The 1880s gypsy van is a thing of beauty.
Its roof is a kaleidoscope of colours – maroons, yellows, and greens – and its wooden body features intricate and exquisite carvings. At nearly 150 years old, it has stood the test of time.
“It’s very tastefully finished, truly remarkable,” confirms Douglas Miller, as he eyes the vintage vehicle, which stands in Rotherham’s South Yorkshire Transport Museum, on Waddington Way, in Aldwarke.
The gypsy van, manufactured in Surrey at around 1880, is one of the museum's latest acquisitions – one of six vehicles on long-term loan from Shibden Hall in Halifax.
“Shibden Hall was keen to make some room so they could better present some of their artefacts to the public, so they were offering some pieces out. We were keen to accommodate whatever we could from them.”
Among the collection from Shibden was a Hagenbachs Bakers Cart, a Station Fly Carriage, and a horse-drawn Landau.
“The Bakers Cart dates back to the late 1800s, and would have been used by bakers to distribute their products,” explains Douglas, who has been a volunteer and a trustee at the museum for the past 15 years.
“The motor car obviously rendered it redundant in later years, though we do know the owners of this particular cart repainted it in the 1970s and used it present at galas, before finally donating it.
“The Station Fly Carriage is very old, also from the 1800s, and in quite good condition, though we know virtually nothing about its history. Certainly it’s not the kind of vehicle someone would be travelling hundreds of miles in, like a stagecoach; this would have been for shorter journeys.
“The Landau’s official name is a Barouche Carriage, built in around 1800 for the Earl of Lonsdale. It has a pair of very nice silver carriage lamps on it, and its original yellow and black covers.”
A Sedan Chair, built in around 1790, is another striking contribution to the museum, though Douglas admits it needs some TLC.
“It's not in very good shape,” he confirms.
“The basic structure is alright, but it’s quite tatty. It will need some refinishing and reupholstering. It was gifted to Shibden Hall in 1934 and has been there ever since. It took a man at the front and a man at the back to lift it, so while we don't know much about its life before it arrived at Shibden, I think it’s safe to say this would have been owned by a wealthy family.”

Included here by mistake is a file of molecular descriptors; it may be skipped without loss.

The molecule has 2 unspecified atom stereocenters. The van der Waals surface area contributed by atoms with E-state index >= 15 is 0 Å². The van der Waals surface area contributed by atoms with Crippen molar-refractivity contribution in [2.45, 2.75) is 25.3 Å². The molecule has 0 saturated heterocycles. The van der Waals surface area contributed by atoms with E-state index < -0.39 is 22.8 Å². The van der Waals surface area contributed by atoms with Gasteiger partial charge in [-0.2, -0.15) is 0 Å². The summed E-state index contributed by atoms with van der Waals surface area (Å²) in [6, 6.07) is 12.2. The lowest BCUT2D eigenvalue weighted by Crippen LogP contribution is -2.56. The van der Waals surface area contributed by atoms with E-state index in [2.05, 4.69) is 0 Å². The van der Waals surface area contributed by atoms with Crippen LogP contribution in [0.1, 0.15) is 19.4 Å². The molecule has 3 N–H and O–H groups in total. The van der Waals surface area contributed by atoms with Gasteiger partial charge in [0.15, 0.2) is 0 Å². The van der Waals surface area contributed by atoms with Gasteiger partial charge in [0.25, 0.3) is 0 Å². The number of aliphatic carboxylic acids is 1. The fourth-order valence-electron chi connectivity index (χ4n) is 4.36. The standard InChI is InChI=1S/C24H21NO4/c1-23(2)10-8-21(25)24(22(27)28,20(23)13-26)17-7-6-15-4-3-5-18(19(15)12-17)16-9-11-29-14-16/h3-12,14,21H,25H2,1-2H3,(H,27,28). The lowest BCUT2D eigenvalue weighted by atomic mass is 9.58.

Finally, the collection is rounded out by a hand-drawn Funeral Bier.
“This is quite a novel item,” says Douglas, who worked as a mechanic and engineer before his retirement.
“We know that it was used by Mirfield Parish Church, to transport coffins from house to church, as well as taking bodies down pathways to cemeteries that wouldn't be accessible by vehicles. It’s in great condition. Interestingly, when we found out we were going to be receiving the funeral bier, a local funeral home donated a brand new coffin to us, so that our visitors would be able to see it performing its original function.”
The team at the transport museum, which is entirely volunteer-led, will be carrying out some light conservation work on its newest acquisitions in the coming months, in agreement with Shibden Hall staff.
“These items are on loan to us, but we have some very skilled people on staff who will be setting about cleaning, polishing and painting the vehicles, to ensure visitors to our museum will be able to see them in the very best possible light.”
The museum's next open day is on December 9, from 10.30am to 4pm.